Wednesday, October 31, 2012
Living with Lynching is praised in the October 2012 issue of American Historical Review, the official publication of the American Historical Association (AHA), which was founded in 1884 and chartered by Congress in 1889 to serve the interests of the entire discipline of history. It means a lot to me that my book is commanding attention from traditional historians.
Scholar Julie Buckner Armstrong says of the study, "Mitchell points out that the plays direct the audience's focus away from the lynched black body toward the homes and communities left behind. In doing so, they enact what the white power performance tried to erase: stable, loving black families. Mitchell's thoughtful and thought-provoking book not only makes its case through fine-tuned analysis but also raises important questions about evidence, resistance, and literary value. "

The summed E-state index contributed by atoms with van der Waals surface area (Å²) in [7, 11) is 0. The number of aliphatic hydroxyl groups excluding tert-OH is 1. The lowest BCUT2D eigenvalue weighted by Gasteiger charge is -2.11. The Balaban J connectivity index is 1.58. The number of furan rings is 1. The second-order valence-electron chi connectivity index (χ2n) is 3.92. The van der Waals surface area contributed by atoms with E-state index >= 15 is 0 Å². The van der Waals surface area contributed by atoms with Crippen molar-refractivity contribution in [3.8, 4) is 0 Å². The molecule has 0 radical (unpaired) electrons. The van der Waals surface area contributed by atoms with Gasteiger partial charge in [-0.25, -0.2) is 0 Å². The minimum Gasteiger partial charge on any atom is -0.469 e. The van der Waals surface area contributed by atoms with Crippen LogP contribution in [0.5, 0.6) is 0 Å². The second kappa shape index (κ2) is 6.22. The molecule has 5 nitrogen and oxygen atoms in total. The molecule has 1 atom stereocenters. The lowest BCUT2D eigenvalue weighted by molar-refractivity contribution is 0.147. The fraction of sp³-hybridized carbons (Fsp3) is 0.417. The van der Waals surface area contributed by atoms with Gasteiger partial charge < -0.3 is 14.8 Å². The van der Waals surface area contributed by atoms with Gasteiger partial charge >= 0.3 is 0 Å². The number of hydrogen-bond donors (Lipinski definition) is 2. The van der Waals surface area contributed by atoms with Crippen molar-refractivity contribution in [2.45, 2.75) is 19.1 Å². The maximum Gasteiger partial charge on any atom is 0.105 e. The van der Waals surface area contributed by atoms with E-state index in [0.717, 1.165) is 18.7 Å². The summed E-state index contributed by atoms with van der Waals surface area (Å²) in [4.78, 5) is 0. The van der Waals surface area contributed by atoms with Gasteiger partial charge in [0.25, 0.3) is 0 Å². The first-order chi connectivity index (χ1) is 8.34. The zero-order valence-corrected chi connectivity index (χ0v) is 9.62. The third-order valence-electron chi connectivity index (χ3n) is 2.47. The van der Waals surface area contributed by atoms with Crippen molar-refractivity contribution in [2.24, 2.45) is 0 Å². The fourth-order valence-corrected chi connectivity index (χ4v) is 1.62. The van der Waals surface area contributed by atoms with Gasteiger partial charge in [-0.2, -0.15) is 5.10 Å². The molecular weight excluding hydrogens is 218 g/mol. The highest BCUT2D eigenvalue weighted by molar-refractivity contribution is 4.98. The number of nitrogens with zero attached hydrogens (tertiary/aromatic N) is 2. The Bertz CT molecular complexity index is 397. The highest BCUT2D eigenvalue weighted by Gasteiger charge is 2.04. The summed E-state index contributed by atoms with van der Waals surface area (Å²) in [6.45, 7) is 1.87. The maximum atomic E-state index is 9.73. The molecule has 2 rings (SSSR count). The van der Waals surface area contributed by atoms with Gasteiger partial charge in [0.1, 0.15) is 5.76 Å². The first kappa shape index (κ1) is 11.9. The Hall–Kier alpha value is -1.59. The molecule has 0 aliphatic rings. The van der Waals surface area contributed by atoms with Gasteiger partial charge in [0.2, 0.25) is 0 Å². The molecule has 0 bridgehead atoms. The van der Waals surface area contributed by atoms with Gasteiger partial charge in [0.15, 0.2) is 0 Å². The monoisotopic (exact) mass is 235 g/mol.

Armstrong concludes, "[Mitchell's] study offers significant new insights into a key historical moment and provides a model of academic scholarship."
For more, see American Historical Review 117.4 (October 2012): 1231 - 1232.